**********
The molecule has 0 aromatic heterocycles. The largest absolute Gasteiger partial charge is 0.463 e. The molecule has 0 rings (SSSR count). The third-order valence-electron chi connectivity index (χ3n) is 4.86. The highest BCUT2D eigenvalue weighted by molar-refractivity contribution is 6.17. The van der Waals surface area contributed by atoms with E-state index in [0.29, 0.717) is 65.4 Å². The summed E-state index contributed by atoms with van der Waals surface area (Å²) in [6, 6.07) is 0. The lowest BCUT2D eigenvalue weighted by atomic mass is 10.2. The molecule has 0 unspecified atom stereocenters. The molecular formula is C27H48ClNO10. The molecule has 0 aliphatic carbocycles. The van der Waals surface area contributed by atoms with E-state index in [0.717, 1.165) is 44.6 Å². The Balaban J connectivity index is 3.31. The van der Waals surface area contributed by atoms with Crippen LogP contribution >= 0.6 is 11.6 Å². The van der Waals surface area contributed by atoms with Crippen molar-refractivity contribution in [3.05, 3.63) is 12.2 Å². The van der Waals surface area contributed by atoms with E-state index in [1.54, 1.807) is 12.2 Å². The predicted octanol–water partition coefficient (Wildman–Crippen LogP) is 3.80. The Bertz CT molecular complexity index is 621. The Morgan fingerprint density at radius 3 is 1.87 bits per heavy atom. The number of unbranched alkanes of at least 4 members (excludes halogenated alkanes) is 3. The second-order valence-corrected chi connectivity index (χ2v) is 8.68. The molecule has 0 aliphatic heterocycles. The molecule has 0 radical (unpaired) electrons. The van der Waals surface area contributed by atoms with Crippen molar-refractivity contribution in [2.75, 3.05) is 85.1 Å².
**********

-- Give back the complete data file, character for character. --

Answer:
The molecule has 0 aromatic heterocycles. The largest absolute Gasteiger partial charge is 0.463 e. The molecule has 0 rings (SSSR count). The third-order valence-electron chi connectivity index (χ3n) is 4.86. The highest BCUT2D eigenvalue weighted by molar-refractivity contribution is 6.17. The van der Waals surface area contributed by atoms with E-state index in [0.29, 0.717) is 65.4 Å². The summed E-state index contributed by atoms with van der Waals surface area (Å²) in [6, 6.07) is 0. The lowest BCUT2D eigenvalue weighted by atomic mass is 10.2. The molecule has 0 unspecified atom stereocenters. The molecular formula is C27H48ClNO10. The molecule has 0 aliphatic carbocycles. The van der Waals surface area contributed by atoms with E-state index in [0.717, 1.165) is 44.6 Å². The Balaban J connectivity index is 3.31. The van der Waals surface area contributed by atoms with Crippen LogP contribution >= 0.6 is 11.6 Å². The van der Waals surface area contributed by atoms with Crippen molar-refractivity contribution in [3.05, 3.63) is 12.2 Å². The van der Waals surface area contributed by atoms with E-state index in [1.54, 1.807) is 12.2 Å². The predicted octanol–water partition coefficient (Wildman–Crippen LogP) is 3.80. The Bertz CT molecular complexity index is 621. The Morgan fingerprint density at radius 3 is 1.87 bits per heavy atom. The number of unbranched alkanes of at least 4 members (excludes halogenated alkanes) is 3. The second-order valence-corrected chi connectivity index (χ2v) is 8.68. The molecule has 0 aliphatic heterocycles. The molecule has 0 radical (unpaired) electrons. The van der Waals surface area contributed by atoms with Crippen molar-refractivity contribution in [2.75, 3.05) is 85.1 Å².